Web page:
Capitol Hill threat level raised

March 12, 2008 6:21:25 PM PDT
A single-engine airplane violated restricted airspace around the nation's capital Wednesday and flew to within six miles of the U.S. Capitol building before being diverted by interceptor aircraft. Security officials raised the threat level for an air attack on the building that houses Congress from yellow to orange, or high threat, and ordered Capitol personnel to prepare to evacuate. The incident was resolved before evacuation was ordered although tourists were turned away for a time. The threat level for an airborne attack on the building was soon returned to yellow (elevated) and later, to green (low), according to police and other officials.

Federal Aviation Administration records show the restricted airspace, known as the air defense identification zone, that encircles Washington about 30 miles from downtown is violated almost once a day.

A propeller-driven Cessna 177, which had taken off from Carroll County airport in north-central Maryland, entered restricted airspace 30 miles north of Washington at 12:12 p.m. EDT at 1,800 feet with no radio, FAA spokesman Hank Price said.

The intruding aircraft reached a point six miles northwest of the Capitol building before being diverted and escorted by interceptor aircraft to Leesburg, Va., airport where it landed at 12:44 p.m., Price added.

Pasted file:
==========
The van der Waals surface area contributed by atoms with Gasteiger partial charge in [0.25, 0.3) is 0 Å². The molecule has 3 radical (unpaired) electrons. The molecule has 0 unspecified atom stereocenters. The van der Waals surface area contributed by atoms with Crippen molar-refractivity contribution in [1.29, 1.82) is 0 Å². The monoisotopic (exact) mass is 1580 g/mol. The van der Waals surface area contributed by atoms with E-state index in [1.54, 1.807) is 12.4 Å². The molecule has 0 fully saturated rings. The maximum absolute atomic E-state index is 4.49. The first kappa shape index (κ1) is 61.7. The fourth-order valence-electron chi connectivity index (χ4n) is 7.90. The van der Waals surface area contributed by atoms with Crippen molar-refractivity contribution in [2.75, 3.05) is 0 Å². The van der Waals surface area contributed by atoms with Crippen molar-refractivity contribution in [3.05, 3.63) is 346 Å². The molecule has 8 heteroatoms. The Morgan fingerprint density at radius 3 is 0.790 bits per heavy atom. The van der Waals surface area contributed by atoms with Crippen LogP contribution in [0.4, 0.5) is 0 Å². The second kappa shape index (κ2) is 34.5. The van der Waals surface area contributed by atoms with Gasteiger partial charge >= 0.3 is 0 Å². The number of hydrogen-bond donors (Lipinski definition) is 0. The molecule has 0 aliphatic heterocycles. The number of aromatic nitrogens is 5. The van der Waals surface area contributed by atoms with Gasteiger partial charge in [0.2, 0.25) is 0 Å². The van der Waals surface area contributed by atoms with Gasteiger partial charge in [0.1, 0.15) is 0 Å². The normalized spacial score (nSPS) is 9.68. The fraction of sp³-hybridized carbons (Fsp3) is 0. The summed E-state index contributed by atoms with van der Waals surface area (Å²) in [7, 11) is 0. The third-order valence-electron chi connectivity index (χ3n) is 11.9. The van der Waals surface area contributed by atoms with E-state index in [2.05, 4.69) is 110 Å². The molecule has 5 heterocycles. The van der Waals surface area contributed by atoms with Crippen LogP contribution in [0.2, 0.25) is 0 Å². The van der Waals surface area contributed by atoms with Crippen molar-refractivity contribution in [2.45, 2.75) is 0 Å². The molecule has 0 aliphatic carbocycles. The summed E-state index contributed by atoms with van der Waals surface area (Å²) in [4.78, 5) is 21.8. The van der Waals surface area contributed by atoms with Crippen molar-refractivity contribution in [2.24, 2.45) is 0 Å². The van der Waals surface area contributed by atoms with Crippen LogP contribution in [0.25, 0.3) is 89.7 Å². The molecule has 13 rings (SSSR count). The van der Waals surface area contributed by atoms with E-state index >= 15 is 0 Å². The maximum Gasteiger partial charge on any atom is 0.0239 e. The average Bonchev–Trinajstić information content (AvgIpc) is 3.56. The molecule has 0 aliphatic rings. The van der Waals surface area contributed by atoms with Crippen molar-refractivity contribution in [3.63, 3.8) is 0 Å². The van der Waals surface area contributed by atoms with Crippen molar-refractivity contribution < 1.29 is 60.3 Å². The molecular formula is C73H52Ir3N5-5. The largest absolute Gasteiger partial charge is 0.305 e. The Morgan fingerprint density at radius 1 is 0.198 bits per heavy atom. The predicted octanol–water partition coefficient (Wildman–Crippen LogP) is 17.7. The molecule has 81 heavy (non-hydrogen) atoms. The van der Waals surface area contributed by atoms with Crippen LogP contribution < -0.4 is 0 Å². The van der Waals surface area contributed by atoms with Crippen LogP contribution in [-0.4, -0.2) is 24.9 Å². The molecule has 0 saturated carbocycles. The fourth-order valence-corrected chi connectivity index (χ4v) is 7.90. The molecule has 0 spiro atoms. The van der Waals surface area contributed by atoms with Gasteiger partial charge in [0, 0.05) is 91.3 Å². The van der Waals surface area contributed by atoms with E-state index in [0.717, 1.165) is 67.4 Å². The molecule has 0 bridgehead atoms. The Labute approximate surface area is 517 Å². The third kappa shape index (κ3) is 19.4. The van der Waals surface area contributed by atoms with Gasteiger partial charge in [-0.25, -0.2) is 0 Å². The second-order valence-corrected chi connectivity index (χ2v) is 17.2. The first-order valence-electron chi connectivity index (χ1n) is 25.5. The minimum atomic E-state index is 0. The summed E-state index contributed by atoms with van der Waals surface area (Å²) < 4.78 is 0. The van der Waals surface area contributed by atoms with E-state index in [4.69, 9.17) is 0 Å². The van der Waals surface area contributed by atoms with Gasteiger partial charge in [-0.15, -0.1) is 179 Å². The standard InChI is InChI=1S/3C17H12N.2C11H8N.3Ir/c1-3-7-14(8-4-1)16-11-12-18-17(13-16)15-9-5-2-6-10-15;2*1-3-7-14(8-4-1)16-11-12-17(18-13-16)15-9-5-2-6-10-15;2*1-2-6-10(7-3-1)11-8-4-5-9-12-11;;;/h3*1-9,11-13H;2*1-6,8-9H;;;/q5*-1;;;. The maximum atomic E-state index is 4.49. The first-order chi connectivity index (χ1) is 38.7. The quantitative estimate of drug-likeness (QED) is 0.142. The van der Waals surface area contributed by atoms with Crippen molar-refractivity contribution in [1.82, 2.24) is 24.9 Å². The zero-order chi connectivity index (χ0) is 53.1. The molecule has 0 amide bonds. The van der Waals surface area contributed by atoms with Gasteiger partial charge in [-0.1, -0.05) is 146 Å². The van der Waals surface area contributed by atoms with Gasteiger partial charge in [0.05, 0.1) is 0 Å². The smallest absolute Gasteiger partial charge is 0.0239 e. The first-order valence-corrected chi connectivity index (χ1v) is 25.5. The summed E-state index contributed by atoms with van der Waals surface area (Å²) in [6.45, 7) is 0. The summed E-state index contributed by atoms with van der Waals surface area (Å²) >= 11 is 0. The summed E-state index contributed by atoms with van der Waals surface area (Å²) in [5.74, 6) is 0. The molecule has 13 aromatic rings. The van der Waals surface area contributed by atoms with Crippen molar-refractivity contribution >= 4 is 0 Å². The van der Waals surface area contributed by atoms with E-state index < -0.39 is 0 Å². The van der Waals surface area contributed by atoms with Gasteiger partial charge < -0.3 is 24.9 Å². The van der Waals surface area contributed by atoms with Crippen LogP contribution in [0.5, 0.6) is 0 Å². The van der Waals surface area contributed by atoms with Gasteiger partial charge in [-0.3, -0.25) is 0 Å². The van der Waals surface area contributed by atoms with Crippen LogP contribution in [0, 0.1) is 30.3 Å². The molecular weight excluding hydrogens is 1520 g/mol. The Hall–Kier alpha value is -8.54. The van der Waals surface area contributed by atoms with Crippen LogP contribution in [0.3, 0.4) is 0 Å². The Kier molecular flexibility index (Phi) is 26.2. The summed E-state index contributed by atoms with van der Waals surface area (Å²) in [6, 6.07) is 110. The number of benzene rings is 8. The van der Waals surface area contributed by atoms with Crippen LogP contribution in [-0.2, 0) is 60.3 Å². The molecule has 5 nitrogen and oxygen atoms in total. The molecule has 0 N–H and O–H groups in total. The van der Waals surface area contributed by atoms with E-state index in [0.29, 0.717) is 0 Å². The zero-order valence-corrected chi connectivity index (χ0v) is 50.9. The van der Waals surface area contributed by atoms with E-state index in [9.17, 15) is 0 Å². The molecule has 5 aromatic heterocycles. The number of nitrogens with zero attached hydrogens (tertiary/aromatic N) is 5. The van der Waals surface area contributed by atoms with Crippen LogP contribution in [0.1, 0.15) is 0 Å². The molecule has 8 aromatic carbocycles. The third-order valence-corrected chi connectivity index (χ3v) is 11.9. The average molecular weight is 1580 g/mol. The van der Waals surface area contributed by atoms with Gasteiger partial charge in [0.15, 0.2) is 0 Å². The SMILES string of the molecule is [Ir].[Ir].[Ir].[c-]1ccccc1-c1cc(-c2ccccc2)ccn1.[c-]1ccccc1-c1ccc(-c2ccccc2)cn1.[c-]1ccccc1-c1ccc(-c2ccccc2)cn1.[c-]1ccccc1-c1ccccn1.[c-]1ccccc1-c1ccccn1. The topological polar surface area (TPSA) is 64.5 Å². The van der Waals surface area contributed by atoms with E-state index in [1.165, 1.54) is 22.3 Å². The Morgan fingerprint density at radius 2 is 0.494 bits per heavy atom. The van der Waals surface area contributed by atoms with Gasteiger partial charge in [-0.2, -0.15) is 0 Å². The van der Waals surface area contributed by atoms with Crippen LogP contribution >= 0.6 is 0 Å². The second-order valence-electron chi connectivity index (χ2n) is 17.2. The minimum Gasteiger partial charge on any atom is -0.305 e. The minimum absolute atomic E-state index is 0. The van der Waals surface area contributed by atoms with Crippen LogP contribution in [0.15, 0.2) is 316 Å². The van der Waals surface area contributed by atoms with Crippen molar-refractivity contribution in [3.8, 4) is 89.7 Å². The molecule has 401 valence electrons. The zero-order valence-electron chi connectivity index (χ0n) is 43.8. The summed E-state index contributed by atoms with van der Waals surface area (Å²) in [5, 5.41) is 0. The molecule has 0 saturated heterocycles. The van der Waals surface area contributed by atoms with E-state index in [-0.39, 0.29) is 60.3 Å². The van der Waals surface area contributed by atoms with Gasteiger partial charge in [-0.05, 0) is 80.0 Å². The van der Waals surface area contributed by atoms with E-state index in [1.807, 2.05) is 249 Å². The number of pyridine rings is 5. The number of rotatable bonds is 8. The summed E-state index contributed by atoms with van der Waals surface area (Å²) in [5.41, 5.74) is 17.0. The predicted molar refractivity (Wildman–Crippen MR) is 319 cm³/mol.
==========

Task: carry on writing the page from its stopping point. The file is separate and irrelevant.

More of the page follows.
Capitol Police Sgt. Kimberly Schneider said the pilot was being interviewed at the Leesburg facility.

Michael Kucharek, a spokesman with North American Aerospace Defense Command, or NORAD, said two F-16s were scrambled at 12:15 p.m. to intercept the plane as it headed south from Maryland.

A Coast Guard helicopter also was involved in the intercept and escort of the Cessna, according to Lt. Gene Maestas, spokesman for the guard's Mid-Atlantic region.

NORAD also used a low-level laser light that visually warns pilots they are in a restricted area, Kucharek said.

Violations of the restricted zone have been falling steadily since 2003, from nearly three a day to just under one a day, FAA records show. There were 346 violations in 2007, compared with 995 in 2003.

White House press secretary Dana Perino said the White House was notified.

"There was an aircraft that entered into the airspace that there was some concern about, but the aircraft turned around," she said. "We are at normal security levels here at the White House."

--- Associated Press writer Laurie Kellman contributed to this report.


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